Though I love the way my hiking boots keep my feet dry when it rains and warm when it’s cold outside, sometimes I wish I wasn’t wearing them. When I’m out in the summer heat and doing a lot of sweating, I really start to curse my boots for keeping my feet too warm and sweaty. And whenever I pass someone on the trail wearing a pair of those hiking sandals, I get a little jealous because their feet have to be cooler than mine.
After a particular warm day of hiking in the Colorado mountains, I decided to investigate hiking sandals and see if I could make the switch. My biggest concern when it comes to them is if it is safe to hike in sandals. My boots are tall and offer a lot of great protection for my ankles and none of the sandals are tall.
I did a bit of research and picked the brains of people more familiar with hiking shoes. Here’s what I found out.
Is It Safe To Hike In Sandals?
If you are using a pair of genuine hiking sandal, like Keens or something similar, then it is perfectly safe for you to hike in them. Of course, you should never hike in flip flops or sandals that are not designed for hiking as you can slip or injure or foot.
Likewise, if you have ankle problems or concerns about keeping your ankles safe, then you are probably better off not wearing a pair of the sandals for hiking.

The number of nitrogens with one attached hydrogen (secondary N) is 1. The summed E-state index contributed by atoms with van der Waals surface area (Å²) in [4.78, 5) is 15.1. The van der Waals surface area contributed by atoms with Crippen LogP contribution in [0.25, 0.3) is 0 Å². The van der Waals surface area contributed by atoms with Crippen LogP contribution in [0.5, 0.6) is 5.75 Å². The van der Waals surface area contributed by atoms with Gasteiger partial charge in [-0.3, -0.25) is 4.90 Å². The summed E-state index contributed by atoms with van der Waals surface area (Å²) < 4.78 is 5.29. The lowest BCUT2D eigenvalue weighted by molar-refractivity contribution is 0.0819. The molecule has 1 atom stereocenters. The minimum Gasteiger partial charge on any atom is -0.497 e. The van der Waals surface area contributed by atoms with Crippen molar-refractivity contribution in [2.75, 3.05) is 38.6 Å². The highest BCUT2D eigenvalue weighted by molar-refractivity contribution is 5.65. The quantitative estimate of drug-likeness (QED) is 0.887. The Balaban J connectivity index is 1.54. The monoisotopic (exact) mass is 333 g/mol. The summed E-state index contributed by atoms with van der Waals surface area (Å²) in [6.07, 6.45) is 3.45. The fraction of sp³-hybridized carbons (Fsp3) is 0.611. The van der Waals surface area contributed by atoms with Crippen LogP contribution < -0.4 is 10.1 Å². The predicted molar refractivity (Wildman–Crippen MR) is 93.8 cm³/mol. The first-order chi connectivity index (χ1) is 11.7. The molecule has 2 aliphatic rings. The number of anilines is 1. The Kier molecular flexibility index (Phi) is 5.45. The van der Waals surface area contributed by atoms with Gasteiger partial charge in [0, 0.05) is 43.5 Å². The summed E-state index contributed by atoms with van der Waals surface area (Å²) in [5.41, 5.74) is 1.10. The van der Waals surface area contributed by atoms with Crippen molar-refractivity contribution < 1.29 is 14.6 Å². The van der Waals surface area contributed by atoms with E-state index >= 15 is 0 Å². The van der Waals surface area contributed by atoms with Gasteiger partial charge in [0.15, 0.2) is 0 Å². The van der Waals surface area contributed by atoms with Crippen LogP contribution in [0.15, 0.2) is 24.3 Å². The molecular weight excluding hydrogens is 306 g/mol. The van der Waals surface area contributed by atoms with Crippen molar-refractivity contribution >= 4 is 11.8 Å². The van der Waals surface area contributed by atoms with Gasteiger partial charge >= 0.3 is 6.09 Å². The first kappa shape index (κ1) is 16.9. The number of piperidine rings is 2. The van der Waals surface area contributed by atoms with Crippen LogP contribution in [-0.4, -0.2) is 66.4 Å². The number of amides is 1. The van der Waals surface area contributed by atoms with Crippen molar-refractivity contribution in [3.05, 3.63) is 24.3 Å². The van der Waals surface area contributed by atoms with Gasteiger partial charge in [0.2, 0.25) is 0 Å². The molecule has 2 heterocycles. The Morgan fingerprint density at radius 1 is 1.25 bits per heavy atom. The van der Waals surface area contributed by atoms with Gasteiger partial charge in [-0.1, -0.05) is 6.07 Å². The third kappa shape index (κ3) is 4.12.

Though trail sandals won’t keep your ankles from getting injured, they do work well for hikes. Just keep in mind that rocks and other small debris can get in the sides of the sandals and under your feet. Also, you have exposed flesh that can leave you prey to snake encounters or roughing up your toes. Of course, you could wear a thin pair of hiking socks with them and eliminate some of these issues.
One important reason that you might want to get a pair of hiking sandals is if you plan on going through some creeks as they will dry much quicker than a pair of boots.
For me though, I think I’ll stick to hot, sweaty feet in my hiking boots because I do not want to have to worry about twisting my ankle in a pair of sandals just because I wanted my feet to be a bit cooler on my treks.